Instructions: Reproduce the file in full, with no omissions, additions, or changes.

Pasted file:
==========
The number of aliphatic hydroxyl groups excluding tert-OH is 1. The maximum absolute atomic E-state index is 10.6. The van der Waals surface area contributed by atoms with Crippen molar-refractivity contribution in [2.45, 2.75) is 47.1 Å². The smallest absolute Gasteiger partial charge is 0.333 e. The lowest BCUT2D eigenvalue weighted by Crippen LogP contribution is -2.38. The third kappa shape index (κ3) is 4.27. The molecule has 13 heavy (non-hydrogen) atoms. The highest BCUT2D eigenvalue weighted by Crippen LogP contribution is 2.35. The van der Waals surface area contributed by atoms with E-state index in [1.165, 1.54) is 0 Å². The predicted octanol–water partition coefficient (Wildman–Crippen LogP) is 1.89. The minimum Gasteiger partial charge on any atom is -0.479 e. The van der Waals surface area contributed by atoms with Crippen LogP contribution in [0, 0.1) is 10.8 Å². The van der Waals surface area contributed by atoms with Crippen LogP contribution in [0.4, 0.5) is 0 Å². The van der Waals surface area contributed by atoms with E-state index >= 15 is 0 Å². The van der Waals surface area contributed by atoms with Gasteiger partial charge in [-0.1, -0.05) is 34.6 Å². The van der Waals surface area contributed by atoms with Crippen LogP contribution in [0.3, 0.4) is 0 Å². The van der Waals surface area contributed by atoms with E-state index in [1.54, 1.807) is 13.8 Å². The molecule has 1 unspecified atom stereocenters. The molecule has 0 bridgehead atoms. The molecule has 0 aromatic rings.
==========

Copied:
The number of aliphatic hydroxyl groups excluding tert-OH is 1. The maximum absolute atomic E-state index is 10.6. The van der Waals surface area contributed by atoms with Crippen molar-refractivity contribution in [2.45, 2.75) is 47.1 Å². The smallest absolute Gasteiger partial charge is 0.333 e. The lowest BCUT2D eigenvalue weighted by Crippen LogP contribution is -2.38. The third kappa shape index (κ3) is 4.27. The molecule has 13 heavy (non-hydrogen) atoms. The highest BCUT2D eigenvalue weighted by Crippen LogP contribution is 2.35. The van der Waals surface area contributed by atoms with E-state index in [1.165, 1.54) is 0 Å². The predicted octanol–water partition coefficient (Wildman–Crippen LogP) is 1.89. The minimum Gasteiger partial charge on any atom is -0.479 e. The van der Waals surface area contributed by atoms with Crippen LogP contribution in [0, 0.1) is 10.8 Å². The van der Waals surface area contributed by atoms with Crippen LogP contribution in [0.4, 0.5) is 0 Å². The van der Waals surface area contributed by atoms with E-state index >= 15 is 0 Å². The van der Waals surface area contributed by atoms with Gasteiger partial charge in [-0.1, -0.05) is 34.6 Å². The van der Waals surface area contributed by atoms with Crippen LogP contribution in [0.3, 0.4) is 0 Å². The van der Waals surface area contributed by atoms with E-state index in [1.54, 1.807) is 13.8 Å². The molecule has 1 unspecified atom stereocenters. The molecule has 0 bridgehead atoms. The molecule has 0 aromatic rings.